INTERVIEW: Judson Snell of Disappearing Me talks their Music, Spinal Tap, and Not Getting the Derby!

Pictured above: Disappearing Me contemplates opening for Smashmouth!

Why Disappearing Me are only now appearing on the scene is beyond me, given their penchant for making melodic post-punk that would fit in perfectly with indie stalwarts like Dinosaur Jr. or The Archers of Loaf. The band are set to play this Tuesday at The Cure Lounge and have a new album named “Run Past The Gallows” scheduled to drop soon, so keep your eyes open for that. You can preview a few of the tracks here, and listen to one below if you need a taste. Remember though, that first free taste is how they get you. We caught up with them to talk about how they got their start, dueling Bubles and Deons, and The Derby.

Never Nervous: How did the band come together? What are your musical resumes?

Judson Snell: A mix of happenstance, introductions and a guy knowing a guy, really. Prior to this, Carter was fronting a Louisville group called Savages. Ray was doing a lot of experimental stuff with Vestigial Limb. I was with an angsty-post hardcore group called Fight Like Girls. Collectively our résumés would look like a 3 day festival lineup.

NN: From what I can hear it sounds relatively stripped down, just amps, instruments, and voice. Was that an intentional decision, to shy away from any sort of affectation, or just an extension of your mission plan from the start?

JS: It’s the sum of our shared influences. Descendents. Black Flag. Jawbreaker. Dinosaur Jr. That kind of thing. When I first heard Carter’s original home demos, I was attracted to how deceiving a thing like simplicity can really be. The instrumentation and playing are very bare-bones and straight ahead, but the arrangements and lyrical content can be a bit more sophisticated than you’d get from a casual listen. There are a couple of songs on the record that are definitely the deeper cuts. Some cello, some electroacoustic and synth-ish stuff creeps in.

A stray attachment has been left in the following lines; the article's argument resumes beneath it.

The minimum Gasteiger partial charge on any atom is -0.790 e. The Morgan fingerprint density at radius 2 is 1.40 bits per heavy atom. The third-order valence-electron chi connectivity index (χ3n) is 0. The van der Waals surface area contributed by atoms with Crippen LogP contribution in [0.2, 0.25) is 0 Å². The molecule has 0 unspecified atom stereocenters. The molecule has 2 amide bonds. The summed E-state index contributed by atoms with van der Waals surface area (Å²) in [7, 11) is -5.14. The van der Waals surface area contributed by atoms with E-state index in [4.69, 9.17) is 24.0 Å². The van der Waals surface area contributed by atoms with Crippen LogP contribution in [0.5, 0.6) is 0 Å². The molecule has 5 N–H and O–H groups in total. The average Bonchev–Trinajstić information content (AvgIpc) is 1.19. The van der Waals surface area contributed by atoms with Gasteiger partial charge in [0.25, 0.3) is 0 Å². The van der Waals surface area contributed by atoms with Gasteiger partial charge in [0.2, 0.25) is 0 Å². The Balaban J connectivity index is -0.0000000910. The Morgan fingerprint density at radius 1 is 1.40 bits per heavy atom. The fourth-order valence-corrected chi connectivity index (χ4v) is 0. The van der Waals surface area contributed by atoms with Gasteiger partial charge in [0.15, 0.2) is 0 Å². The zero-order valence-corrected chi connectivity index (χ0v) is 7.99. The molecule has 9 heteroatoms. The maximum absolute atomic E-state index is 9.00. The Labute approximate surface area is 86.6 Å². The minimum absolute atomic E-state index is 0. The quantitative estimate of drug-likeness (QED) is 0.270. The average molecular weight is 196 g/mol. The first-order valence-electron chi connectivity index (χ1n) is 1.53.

“When I first heard Carter’s original home demos, I was attracted to how deceiving a thing like simplicity can really be. The instrumentation and playing are very bare-bones and straight ahead, but the arrangements and lyrical content can be a bit more sophisticated than you’d get from a casual listen.”
NN: How do you all compose? Is it one person bringing in an idea, or jam oriented?

JS: We don’t “jam” or write together. The songs are all Carter – an email shows up, charts are written out and the expectation is that next rehearsal, we’ll all be able to nail it. We’re all multi-instrumentalists and capable of writing and recording our own material. But Disappearing Me is something that lives in Carter’s head and from there, Ray and I help flesh it out. From the drummer’s perspective, I’ll lend perspective and some technicality to it, but always honoring the original idea. From the producer/engineer chair, I make small suggestions where I think we could extrapolate a good idea. Carter and I record separately. I’ll send him a stereo mix of the drums and a click, he’ll come back with the guitars and vocals done and we’ll start editing and mixing from there. I tend to lock everyone out until I’m at a place where I’m happy with the mix and then we fine-tune.

NN: Relative to that, when is a song done? Can it change even after recording?

JS: They can on a small scale, but it’s generally just quarter-turns of a screw or two. I’d say we play the ten songs on our record fairly faithfully.

NN: What constitutes a good show and why? Can you give us examples of a good show? What about a bad performance?